Contrary to what some people think, the word mythos is hardly a synonym for “lie” but rather suggests a symbolically-charged narrative which informs the moral imagination. Far from being inherently pernicious, myths are essential for any community, and in many instances express not only figurative but also literal truth. Of course, it is also the case that many myths really are unwholesome distortions of reality, and it is by way of such misleading myths that liberalism has come to dominate what was once the Christian West. This is where Gerard Verschuuren comes in with Five Anti-Catholic Myths: Slavery, Crusades, Galileo, Inquisition, Holocaust, recently published by Angelico Press.
A geneticist holding a doctorate in the philosophy of science, Verschuuren is at his most engaging when tackling the so-called war between science and religion. Although Verschuuren rightly acknowledges Galileo’s genius, passion, and piety, Verschuuren’s revisionist version of the famous scientist’s case makes it hard not to sympathize with officials forced to deal with an intemperate and occasionally irrational zealot. Noting that the work of Copernicus had initially been well received by both the papacy and the intelligentsia, Verschuuren argues that Galileo only got into serious trouble when he flouted an agreement he had made to treat the heliocentric cosmos as a theoretical model only. Had he not tried to force Copernican theory down everyone’s throats and sought to have the Bible reinterpreted in light of his work, there would have been no controversy:
The issue at hand, and for which he was ultimately sentenced, was not Galileo’s science; it was the violation of his earlier agreement. Let us also make very clear that his “heresy” was not the earth moving around the sun, as many nowadays claim it was. The Church and Her Inquisition do not deal with disputes in science but only with controversies in theology. And that’s where Galileo went wrong, venturing into religious territory and claiming theological expertise in scriptural interpretations – especially at a time when many “private” interpretations of the Bible were abounding.
Nor should we be so hasty in anointing Galileo an infallible prophet of science. Johannes Kepler calculated elliptical orbits for the planets; Galileo insisted on perfect circles. Jesuit astronomer-priest Horazio Grazzi argued that comets were genuine celestial bodies, moving in the region beyond the Moon; Galileo insisted that comets were merely “optical illusions.”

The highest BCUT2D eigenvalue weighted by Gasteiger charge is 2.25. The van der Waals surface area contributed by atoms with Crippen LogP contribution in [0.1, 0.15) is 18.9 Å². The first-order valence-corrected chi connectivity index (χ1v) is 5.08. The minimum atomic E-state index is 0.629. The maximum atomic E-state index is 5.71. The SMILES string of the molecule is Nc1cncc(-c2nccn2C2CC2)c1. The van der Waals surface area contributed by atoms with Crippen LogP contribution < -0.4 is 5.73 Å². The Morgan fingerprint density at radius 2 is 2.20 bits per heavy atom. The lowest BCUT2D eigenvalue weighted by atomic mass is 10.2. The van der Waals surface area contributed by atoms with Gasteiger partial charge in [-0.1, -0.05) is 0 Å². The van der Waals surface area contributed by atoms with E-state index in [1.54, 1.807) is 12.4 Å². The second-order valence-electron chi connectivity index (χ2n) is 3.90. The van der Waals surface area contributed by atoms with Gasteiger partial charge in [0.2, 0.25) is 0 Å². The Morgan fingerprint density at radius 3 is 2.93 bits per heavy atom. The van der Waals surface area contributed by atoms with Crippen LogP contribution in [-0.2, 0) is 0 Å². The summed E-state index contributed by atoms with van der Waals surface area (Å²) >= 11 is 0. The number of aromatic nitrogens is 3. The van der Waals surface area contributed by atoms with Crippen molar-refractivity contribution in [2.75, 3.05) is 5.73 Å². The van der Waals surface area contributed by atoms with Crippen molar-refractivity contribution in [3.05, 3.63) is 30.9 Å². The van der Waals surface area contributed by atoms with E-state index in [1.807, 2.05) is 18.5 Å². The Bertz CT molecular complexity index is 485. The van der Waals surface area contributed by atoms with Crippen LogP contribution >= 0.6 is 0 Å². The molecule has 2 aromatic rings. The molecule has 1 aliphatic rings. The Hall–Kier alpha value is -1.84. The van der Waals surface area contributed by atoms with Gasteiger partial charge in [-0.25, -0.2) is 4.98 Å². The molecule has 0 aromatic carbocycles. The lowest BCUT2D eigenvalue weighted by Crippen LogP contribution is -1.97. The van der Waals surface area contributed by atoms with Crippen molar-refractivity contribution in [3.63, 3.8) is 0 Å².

“The Church had the best of it,” declared Victorian biologist Thomas Henry Huxley regarding the proceedings, and Verschuuren explains why. One of Galileo’s supposedly indisputable proofs incorrectly attributes the tides to the Earth’s motion, and implies – not only incorrectly, but spectacularly so – that there should be only one high tide per day. Nor were there instruments sufficiently sensitive in Galileo’s time to rebut the most daunting challenge to heliocentrism: If the Earth moves around the Sun, shouldn’t there be an observable shift in the positions of the stars over the course of the year? In retrospect, exotic 20th century physics suggests that the soundest epistemological ground was held by Galileo’s long-suffering friend Robert Cardinal Bellarmine, who concluded that any theory of bodies moving relative to one another in space could at most “save the appearances.”
Of course, the fact that the feisty Galileo was never tortured nor even imprisoned does not touch the heart of the liberal argument against the Church, which is that the Church impinged upon the man’s freedom to proclaim whatever he liked. To his credit, Vershuuren addresses this key point during his discussion of the Inquisition:
Especially nowadays, many tend to see heresy in terms of a violation of “freedom of expression.” In this assessment, there are no heretical views – they are merely harmless, perhaps dissident, alternative views. In science, no one would defend such a position: saying that disinfection before surgery makes no sense is not just an alternative view but is definitely “anathema” in science.
In other words, every community and discipline must define itself, which means setting boundaries and limits on public behavior and discussion. A keen observation, though Verschuuren might carry it in a more provocative direction than he does. After all, a case can be made that modern liberals support a regime of thought-policing that is not only coercive, but extremely manipulative – and intellectually incoherent to boot.
Vershuuren’s rebuttal of the “Dark Ages” myth prompts a discussion of the crusades, and the concession that one particular episode – the sack of Orthodox Constantinople – was truly a black mark against the crusaders. At the same time Vershuuren also emphasizes that the plunder of the city was conducted against the express orders of Pope Innocent III, who had some sharp words for the expedition’s leaders: